Posted by on Oct 18, 2018 in Blogs

how to eat before a dance competition or performance

Just like other sports and body-focused professions, dancers are at risk of developing poor nutrition habits or even eating disorders. Here at Elite Dance Studios, we believe in health-first eating that supports and strengthens our athletes in everything they do. Remember: everybody and every body is unique– never restrict your dietary options without consulting a trusted medical professional. Still there are healthy rules of thumb that you can follow everyday, as well as the night before, the day of and the time after a dance competition or performance. Read on for more!


  • Across sports science, it is agreed that fresh vegetables should be the majority of your meals– taking up roughly two-thirds of your plate;
  • Never skip the protein! Lean meats like fish or poultry are great choices, as well as alternatives such as eggs, tofu and much more;
  • Do you love avocados and nuts? Great news! Not only do they fill you up, they are full of necessary fats for energy and recovery (they also contribute to healthy nails and hair);\
  • Never restrict calories or eat “diet” foods, they often rely on sugar or salt for flavouring and contain less building blocks for strength and endurance.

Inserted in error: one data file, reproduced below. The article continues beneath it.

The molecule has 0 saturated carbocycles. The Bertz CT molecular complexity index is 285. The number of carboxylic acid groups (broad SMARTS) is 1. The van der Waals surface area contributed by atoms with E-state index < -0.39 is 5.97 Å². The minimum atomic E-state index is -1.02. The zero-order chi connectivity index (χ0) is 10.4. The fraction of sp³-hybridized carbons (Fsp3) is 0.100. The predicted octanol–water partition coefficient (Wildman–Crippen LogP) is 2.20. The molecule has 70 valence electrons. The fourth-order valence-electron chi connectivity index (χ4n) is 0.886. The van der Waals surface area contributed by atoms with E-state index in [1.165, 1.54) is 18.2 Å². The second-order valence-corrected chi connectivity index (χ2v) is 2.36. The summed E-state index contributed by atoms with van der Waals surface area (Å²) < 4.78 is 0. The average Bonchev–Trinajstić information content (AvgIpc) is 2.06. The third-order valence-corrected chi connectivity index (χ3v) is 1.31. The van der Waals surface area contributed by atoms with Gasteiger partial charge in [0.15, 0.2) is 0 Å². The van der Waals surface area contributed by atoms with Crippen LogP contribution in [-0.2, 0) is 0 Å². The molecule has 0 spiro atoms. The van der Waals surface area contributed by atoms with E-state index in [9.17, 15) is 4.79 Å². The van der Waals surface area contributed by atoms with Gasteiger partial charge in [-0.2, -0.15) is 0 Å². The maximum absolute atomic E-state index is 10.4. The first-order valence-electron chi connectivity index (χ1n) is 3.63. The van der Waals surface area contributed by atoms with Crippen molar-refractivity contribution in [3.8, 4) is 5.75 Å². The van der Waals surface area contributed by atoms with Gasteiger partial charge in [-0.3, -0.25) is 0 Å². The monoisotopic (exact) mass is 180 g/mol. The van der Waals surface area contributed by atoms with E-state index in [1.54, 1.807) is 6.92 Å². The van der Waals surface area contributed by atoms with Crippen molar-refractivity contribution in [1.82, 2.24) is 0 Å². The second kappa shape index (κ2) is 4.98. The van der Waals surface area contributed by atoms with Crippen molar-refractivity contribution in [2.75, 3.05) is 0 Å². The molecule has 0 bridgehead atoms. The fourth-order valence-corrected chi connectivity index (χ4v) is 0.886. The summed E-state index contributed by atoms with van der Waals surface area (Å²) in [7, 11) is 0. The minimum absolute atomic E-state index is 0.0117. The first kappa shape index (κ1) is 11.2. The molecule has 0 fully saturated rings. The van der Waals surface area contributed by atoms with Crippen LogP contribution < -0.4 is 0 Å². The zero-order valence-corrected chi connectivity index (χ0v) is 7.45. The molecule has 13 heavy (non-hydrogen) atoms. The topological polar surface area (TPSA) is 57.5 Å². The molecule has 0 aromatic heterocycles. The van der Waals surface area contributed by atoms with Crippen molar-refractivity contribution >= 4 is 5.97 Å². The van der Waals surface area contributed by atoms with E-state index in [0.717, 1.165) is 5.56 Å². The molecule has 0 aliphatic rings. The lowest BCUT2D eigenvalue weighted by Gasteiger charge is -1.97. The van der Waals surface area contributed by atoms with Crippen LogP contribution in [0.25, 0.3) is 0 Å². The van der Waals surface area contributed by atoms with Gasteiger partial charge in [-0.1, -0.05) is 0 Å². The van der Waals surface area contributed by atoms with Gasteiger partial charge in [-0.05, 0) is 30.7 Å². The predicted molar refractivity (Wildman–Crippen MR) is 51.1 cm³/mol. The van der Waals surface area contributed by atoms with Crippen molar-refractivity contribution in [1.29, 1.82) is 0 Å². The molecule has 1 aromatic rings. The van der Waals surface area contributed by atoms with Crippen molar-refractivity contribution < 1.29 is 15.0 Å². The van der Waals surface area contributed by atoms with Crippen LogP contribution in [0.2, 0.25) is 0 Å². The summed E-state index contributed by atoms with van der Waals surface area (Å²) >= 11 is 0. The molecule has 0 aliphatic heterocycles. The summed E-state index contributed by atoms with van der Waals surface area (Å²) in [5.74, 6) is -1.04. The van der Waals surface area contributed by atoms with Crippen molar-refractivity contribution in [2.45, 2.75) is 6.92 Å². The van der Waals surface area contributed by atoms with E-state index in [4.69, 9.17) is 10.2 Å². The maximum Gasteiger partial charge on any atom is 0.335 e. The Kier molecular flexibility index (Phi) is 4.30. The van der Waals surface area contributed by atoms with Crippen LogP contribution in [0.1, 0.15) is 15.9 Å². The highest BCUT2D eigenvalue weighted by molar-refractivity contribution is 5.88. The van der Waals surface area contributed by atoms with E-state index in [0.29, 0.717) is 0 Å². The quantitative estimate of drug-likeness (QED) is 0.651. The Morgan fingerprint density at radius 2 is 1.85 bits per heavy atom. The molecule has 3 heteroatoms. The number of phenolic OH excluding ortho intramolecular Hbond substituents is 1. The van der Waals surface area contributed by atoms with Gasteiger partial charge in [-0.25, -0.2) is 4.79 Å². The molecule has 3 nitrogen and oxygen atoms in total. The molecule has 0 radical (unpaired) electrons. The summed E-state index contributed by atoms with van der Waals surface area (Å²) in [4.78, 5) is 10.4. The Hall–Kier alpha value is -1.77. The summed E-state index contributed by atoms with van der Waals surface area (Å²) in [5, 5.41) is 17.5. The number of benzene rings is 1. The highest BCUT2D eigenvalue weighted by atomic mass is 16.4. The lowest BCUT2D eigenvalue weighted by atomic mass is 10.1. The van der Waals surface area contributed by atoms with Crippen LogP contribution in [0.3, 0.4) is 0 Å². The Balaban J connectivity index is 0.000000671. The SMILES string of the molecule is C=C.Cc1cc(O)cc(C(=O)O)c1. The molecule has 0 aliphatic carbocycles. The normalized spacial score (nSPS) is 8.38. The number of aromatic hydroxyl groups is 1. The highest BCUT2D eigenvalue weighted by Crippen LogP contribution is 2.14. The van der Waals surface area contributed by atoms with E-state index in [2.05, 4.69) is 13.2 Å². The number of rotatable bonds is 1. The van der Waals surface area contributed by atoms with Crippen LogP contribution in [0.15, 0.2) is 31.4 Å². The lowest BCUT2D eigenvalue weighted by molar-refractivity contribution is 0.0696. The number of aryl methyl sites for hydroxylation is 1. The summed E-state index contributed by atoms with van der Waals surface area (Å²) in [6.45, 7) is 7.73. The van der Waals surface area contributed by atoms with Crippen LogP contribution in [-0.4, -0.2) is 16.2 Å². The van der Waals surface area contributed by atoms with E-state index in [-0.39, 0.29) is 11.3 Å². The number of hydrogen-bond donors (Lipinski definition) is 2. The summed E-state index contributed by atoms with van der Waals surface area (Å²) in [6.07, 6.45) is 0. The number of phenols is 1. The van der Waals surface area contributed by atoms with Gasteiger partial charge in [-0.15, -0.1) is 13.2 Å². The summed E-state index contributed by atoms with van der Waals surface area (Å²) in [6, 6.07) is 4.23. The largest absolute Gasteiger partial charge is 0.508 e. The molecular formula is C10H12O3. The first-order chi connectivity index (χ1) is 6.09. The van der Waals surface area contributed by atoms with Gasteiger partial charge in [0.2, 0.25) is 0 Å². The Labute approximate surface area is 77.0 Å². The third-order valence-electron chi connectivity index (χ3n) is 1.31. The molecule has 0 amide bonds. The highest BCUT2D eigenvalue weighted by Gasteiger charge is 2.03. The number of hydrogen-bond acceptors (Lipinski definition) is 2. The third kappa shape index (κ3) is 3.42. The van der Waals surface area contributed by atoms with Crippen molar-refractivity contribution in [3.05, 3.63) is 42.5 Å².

• It is crucial to eat well the night before putting your body through physical exertion– you will have more energy, more endurance and faster recovery;
  • Eat dinner early in the evening, opting for your favourite protein and complimenting it with a “complex carbohydrate;”
  • Complex carbs include whole wheat pasta, wild rice, beans as well as whole grains like quinoa, couscous or even oatmeal;Also consider that the night before a competition or performance is not the best time to try a food, ingredient or seasoning for the first time.


  • Eating a filling breakfast to give you a good baseline of energy to carry you through the day;
  • If you have an uneasy stomach, try a fruit smoothie blended with your favourite nut butter, chia seeds or vegetable-based protein powder;
  • Keep your energy up during downtime with snacks or small meals made up of nuts, dried fruits, veggies & healthy carbs;
  • Juice and sports drinks are popular, but athletes perform best by drinking water when they are thirsty.


  • Within an hour of your last performance: drink water, have a serving of fresh fruit and a protein-rich snack– you will avoid crashing and feel less sore the next day;
  • Treat yourself! Desserts, junk food, fast food– they taste even better as a reward for a job well done (but don’t overdo it).

The tips above are only a generalization of what works for most people– always respect your own dietary needs and limitations. Healthy nutrition for a dancer is only restricted to what feels best for you and your body. Questions? Concerns? Bring your dance issues to the dance experts at Elite!